Carbon Farming & Satellite Imagery

Carbon farming has recently been popularized as an innovative nature based climate solution (NCS) to tackle the pressing issue of excessive levels of atmospheric carbon. The shift of conventional agriculture to carbon farming has the potential of turning the industry, known for emitting large amounts of carbon, into a climate solution that stores carbon in soil and plants. The Intergovernmental Panel on Climate Change (IPCC) states that soil carbon sequestration holds about 90% of the carbon emission mitigation potential in the global agricultural sector. Historically, agriculture has been notorious for environmental degradation and carbon emissions. Examples include methane emitted from ruminants and the process of desertification due to overgrazing as well as over tilling. 

So How is Carbon Farming Different?

Carbon farming consists of using agricultural lands to trap atmospheric carbon. Measures are taken, such as reduced tilling, implementation of long rooted crops, restoration of riparian zones, and the incorporation of organic matter (compost) into soil, to promote continued and prolonged sequestration of carbon into the earth. Carbon farming also has the potential to increase soil fertility and thus crop production, contributing to the mitigation of global food insecurity. Although carbon farming may seem promising at a glance, it carries limitations due to costs as well as time and labor inefficiencies. (These limitations are by no means comprehensive and we will cover additional complications surrounding additionality, leakage and permanence in a future post.)

We believe that these drawbacks, however, are not reason enough to abandon the potential of carbon farming altogether. Carbon farming clearly has an important role to play in a greener, regenerative future.

 Many of the above mentioned  costs and inefficiencies of carbon farming fall into an important post implementation stage: monitoring, reporting, and verification (MRV). MRV is generally conducted by field surveys consisting of extracting soil samples once every few years. Another method is the carbon budget approach, which calculates the fluctuations in soil carbon content using initial photosynthesis estimates and ‘chamber measurements’ or the ‘eddy covariance method’. Although these approaches are effective, they are labor intensive, expensive, and often require specialists, making them better suited for research methods than practical monitoring approaches. Furthermore, these methods measure only the sampled areas in carbon farm plots and do not provide exact data for the entire land, rendering them inefficient in estimating the carbon content of large areas.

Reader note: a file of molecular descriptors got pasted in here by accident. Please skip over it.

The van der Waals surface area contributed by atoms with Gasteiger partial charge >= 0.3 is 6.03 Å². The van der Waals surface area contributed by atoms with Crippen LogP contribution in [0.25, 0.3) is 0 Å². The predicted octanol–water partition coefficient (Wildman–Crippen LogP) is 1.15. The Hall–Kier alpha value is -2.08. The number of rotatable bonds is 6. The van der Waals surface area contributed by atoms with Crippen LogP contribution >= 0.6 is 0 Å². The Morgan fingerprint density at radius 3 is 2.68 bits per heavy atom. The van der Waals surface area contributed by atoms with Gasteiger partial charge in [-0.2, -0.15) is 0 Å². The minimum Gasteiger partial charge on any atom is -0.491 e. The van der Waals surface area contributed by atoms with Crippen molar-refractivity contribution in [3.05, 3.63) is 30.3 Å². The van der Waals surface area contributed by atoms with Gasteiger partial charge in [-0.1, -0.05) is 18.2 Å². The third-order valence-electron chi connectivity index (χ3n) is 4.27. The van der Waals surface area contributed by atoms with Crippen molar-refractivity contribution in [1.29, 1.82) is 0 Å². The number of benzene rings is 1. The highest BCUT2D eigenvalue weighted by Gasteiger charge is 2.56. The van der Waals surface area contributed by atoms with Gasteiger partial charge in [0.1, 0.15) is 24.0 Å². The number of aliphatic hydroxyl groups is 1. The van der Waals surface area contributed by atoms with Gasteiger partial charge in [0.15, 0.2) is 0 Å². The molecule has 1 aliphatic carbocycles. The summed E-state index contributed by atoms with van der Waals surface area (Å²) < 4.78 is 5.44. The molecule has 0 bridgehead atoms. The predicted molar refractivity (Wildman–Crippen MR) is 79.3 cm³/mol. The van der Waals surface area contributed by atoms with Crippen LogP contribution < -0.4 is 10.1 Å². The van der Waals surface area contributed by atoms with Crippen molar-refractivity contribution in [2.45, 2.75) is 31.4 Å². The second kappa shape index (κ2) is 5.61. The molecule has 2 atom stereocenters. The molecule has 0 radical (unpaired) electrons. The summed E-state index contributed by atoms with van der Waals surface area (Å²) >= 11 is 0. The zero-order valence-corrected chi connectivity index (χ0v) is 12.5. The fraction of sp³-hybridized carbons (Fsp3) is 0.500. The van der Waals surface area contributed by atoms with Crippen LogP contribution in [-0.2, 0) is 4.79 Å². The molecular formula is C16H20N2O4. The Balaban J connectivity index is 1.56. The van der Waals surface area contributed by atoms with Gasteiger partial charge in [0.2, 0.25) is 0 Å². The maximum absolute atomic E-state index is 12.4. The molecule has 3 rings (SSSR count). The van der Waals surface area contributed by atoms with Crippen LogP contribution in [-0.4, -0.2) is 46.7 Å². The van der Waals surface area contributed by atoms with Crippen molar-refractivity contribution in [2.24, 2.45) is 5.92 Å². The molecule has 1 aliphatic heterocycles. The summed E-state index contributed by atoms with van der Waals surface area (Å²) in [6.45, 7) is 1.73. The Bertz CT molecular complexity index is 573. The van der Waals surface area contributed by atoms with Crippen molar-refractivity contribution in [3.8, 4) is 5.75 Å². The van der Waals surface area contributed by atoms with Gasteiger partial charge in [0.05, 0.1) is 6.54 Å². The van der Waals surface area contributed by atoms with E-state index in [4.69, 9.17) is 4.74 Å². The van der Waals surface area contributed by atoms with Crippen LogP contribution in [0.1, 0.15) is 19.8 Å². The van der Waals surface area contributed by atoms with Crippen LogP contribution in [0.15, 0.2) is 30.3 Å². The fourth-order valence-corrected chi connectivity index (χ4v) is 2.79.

What Does This Have to do with CQuest’s Mission Surrounding Global Action on Soil Carbon Sequestration and Remote Sensing?

We believe that the ideal method for measuring soil carbon content must include the ability to take measurements of entire landscapes year round. Remote sensing has vast potential for achieving this ideal monitoring system at a far lower cost than the current monitoring norms offer. Historically, remote sensing has had limited applications in monitoring soil carbon sequestration, however, satellites have already yielded labor and cost efficient results for assessing soil carbon content in some European landscapes with visible near-infrared and shortwave infrared (VNIR and SWIR) sensors. Monitoring soil carbon with remote sensing could potentially be expanded to become the standard system established on carbon farms as it offers a quick, affordable, and accurate monitoring technique, consequently reducing barriers to entry in carbon farming and hopefully increasing global carbon sequestration. The CQuest vision is to democratize access to the carbon market to every farmer, rancher, and landmanger on the planet with remote sensing based MRV. 

Monitoring with remote sensing would also assist national incentive programs that reward farmers for the amount of carbon sequestered in their soils as well as contribute to the growth of incentive programs by making carbon farming an affordable option for stakeholders. With continuous monitoring, farmers could be accurately compensated for their efforts without having to perform costly and labor intensive monitoring mechanisms on their own. As the threat of climate change looms, society must continue to commit to the goal of preventing global warming exceeding 1.5ºC. The expansion of carbon farming, with the assistance of remote sensing, may be a critical step in moving the agricultural sector from being one of the most carbon emissive industries to one of the most sustainable. 

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